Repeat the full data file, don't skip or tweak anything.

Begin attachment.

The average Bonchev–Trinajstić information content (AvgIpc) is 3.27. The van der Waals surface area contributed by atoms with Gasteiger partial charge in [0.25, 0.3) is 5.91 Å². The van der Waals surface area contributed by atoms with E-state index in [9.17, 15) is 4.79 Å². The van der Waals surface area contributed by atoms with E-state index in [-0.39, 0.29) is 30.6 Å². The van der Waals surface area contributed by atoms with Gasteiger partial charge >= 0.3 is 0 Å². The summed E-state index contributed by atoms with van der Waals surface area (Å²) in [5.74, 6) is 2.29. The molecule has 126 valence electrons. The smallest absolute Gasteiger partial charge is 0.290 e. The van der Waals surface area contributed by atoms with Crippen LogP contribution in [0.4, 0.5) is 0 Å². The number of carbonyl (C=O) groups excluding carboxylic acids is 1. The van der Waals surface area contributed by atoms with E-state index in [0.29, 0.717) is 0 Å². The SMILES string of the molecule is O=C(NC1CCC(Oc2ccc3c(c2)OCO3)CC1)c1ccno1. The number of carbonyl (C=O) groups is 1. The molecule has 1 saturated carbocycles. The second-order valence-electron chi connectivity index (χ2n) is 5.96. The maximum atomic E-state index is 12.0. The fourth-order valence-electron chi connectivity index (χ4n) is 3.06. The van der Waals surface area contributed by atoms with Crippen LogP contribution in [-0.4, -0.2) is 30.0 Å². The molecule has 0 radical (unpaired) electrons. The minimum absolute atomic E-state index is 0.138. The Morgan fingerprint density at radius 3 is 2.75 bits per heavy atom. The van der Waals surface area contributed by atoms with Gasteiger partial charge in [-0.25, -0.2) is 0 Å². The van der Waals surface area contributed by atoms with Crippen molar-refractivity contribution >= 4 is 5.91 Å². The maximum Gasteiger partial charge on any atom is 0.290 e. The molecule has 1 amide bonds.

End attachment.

The average Bonchev–Trinajstić information content (AvgIpc) is 3.27. The van der Waals surface area contributed by atoms with Gasteiger partial charge in [0.25, 0.3) is 5.91 Å². The van der Waals surface area contributed by atoms with E-state index in [9.17, 15) is 4.79 Å². The van der Waals surface area contributed by atoms with E-state index in [-0.39, 0.29) is 30.6 Å². The van der Waals surface area contributed by atoms with Gasteiger partial charge >= 0.3 is 0 Å². The summed E-state index contributed by atoms with van der Waals surface area (Å²) in [5.74, 6) is 2.29. The molecule has 126 valence electrons. The smallest absolute Gasteiger partial charge is 0.290 e. The van der Waals surface area contributed by atoms with Crippen LogP contribution in [0.4, 0.5) is 0 Å². The number of carbonyl (C=O) groups excluding carboxylic acids is 1. The van der Waals surface area contributed by atoms with E-state index in [0.29, 0.717) is 0 Å². The SMILES string of the molecule is O=C(NC1CCC(Oc2ccc3c(c2)OCO3)CC1)c1ccno1. The number of carbonyl (C=O) groups is 1. The molecule has 1 saturated carbocycles. The second-order valence-electron chi connectivity index (χ2n) is 5.96. The maximum atomic E-state index is 12.0. The fourth-order valence-electron chi connectivity index (χ4n) is 3.06. The van der Waals surface area contributed by atoms with Crippen LogP contribution in [-0.4, -0.2) is 30.0 Å². The molecule has 0 radical (unpaired) electrons. The minimum absolute atomic E-state index is 0.138. The Morgan fingerprint density at radius 3 is 2.75 bits per heavy atom. The van der Waals surface area contributed by atoms with Gasteiger partial charge in [-0.25, -0.2) is 0 Å². The van der Waals surface area contributed by atoms with Crippen molar-refractivity contribution >= 4 is 5.91 Å². The maximum Gasteiger partial charge on any atom is 0.290 e. The molecule has 1 amide bonds.